Garden Journal - April 2020 Plant of the Month: Clematis alpina

April 5th, 2020
April is a busy time for the gardener, lots of sowing, mowing, growing and planting to do.
April is a busy time for the gardener, lots of sowing, mowing, growing and planting to do. Its probably one of my favourite months in the gardening year due to the abundance of new life sprouting everywhere. It’s a great time to plant so if you have been thinking about adding anything new into your schemes now is the time to visit the nursery and see what treasures they have for you.

If you are looking for an early flowering clematis that doesn’t get too rampant, is easily maintained and provides you with loads of beautiful spring flowers then Clematis alpina may just be the clematis for you. As its name suggests, Clematis alpina is a high altitude plant. It is found, along with C. macropetala, in the mountains of central Europe and northeast Asia. All cultivars are very hardy, immune to disease and quite undemanding. They can withstand temperatures down to -40, they don’t need much pruning and can even be said to thrive on neglect.

The alpina varieties flower from March to Mid May with hundreds of nodding flowers, mainly 4 sepals, but some can have more, varying in length. After flowering they have fantastic seed heads for the rest of the season which create interest for some time after the flowers have gone. They thrive best in moist, neutral or slightly alkaline soils, in north facing or other cool locations. They prefer dappled sun, but will also grow in a sunny site.

Clematis alpina is suitable for growing over all kinds of garden supports including trellises, gates, pergolas and low walls. They can be grown over fences replacing a hedge, but they are really superb when grown over natural supports such as evergreen or deciduous shrubs, in the way they grow in their natural environment. These clematis are not rampant growers so there's no danger that they will harm their hosts, and their rambling stems will add charm and beauty to any garden.

They flower on the previous seasons growth so don’t be tempted to prune until after flowering. Clematis alpina flower at the same time as tulips and they look fantastic planted together. They also look good surrounded by wallflowers, alliums and fritillaries, or you could grow them through a short tree or shrubs like berberis, ribes or spring lowering viburnums. If planting in containers, underplant with hyacinths, tulips and forget-me-nots for a really dazzling springtime display.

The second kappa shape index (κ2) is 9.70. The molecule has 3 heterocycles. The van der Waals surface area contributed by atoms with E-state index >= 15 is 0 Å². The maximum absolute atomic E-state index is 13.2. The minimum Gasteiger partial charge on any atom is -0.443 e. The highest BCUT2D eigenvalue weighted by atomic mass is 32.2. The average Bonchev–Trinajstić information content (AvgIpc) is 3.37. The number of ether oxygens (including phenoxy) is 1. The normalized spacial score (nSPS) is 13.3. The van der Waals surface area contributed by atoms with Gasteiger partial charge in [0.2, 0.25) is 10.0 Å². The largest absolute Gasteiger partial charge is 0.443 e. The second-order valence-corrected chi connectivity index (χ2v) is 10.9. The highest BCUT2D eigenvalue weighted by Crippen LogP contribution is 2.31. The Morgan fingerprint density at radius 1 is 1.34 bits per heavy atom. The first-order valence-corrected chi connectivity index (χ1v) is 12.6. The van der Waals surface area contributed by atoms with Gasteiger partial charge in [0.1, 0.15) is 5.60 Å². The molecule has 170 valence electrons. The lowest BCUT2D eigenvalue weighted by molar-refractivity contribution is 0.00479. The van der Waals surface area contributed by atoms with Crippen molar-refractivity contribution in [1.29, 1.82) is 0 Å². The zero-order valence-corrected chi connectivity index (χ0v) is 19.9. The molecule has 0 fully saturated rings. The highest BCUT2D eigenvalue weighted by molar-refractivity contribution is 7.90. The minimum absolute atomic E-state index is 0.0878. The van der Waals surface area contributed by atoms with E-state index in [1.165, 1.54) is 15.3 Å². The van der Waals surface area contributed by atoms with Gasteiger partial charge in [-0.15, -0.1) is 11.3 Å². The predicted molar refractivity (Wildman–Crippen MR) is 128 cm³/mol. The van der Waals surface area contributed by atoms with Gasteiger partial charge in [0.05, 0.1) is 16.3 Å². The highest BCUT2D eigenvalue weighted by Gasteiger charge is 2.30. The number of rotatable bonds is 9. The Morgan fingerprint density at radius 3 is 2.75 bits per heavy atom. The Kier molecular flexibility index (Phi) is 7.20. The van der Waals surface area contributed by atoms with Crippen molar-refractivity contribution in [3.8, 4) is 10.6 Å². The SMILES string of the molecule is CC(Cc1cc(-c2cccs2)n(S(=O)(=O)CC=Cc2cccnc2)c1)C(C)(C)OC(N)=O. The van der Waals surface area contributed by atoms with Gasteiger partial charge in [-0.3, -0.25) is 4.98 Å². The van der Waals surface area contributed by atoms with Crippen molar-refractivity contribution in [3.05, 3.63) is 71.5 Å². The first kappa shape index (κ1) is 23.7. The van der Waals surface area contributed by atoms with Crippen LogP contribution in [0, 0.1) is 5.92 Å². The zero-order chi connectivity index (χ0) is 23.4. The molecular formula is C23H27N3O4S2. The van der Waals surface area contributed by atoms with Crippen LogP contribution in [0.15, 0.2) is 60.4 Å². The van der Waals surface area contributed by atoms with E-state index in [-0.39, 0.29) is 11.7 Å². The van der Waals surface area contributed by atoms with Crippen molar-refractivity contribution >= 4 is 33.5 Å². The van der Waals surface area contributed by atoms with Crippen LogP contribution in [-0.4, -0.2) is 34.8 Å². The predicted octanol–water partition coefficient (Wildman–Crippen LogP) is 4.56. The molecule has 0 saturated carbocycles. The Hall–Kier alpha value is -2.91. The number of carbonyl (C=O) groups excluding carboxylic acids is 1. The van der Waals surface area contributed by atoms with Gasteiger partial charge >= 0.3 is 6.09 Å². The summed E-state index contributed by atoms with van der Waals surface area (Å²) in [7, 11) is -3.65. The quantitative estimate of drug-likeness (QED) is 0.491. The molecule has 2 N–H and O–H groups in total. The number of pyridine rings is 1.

Jobs to be doing this month include:
Ornamental Garden:

• Continue to remove faded flowers on spring bulbs but not the foliage until it is withered.
• Keep borders weed free.
• Mulch borders if not completed last month.
• If the weather is mild then trim weak or straggly     growth of sage and rosemary.
• Penstemons – Cutback last years stems down to the new growth – if the weather is very cold delay until end of the month.
• Check evergreens for any frost damage – lightly prune if necessary.
• Look out for early aphid attacks and treat if necessary.
• Sweet Peas can be direct sown now to produce plants that flower later than those sown under glass or over wintered plants.
• Prune early flowering shrubs such as forsythia etc.
• To ensure strong growth on roses apply general fertiliser.
• Plant evergreen trees and shrubs/move existing evergreens if necessary.
• Trim back frost damaged foliage.
• Plant summer fruiting corms and tuberous plants including dahlia, gladioli and canna.
• Apply combined feed, with moss and weedkiller to lawns if necessary.

Vegetable Garden:
• Continue planting potatoes and finish planting onion setts by mid April.
• Direct sow vegetables such as beetroot, carrots, lettuce, radish, turnip, peas, spinach and parsnip.
• Prune young stone fruit trees such as cherries and plums as leaf buds open.
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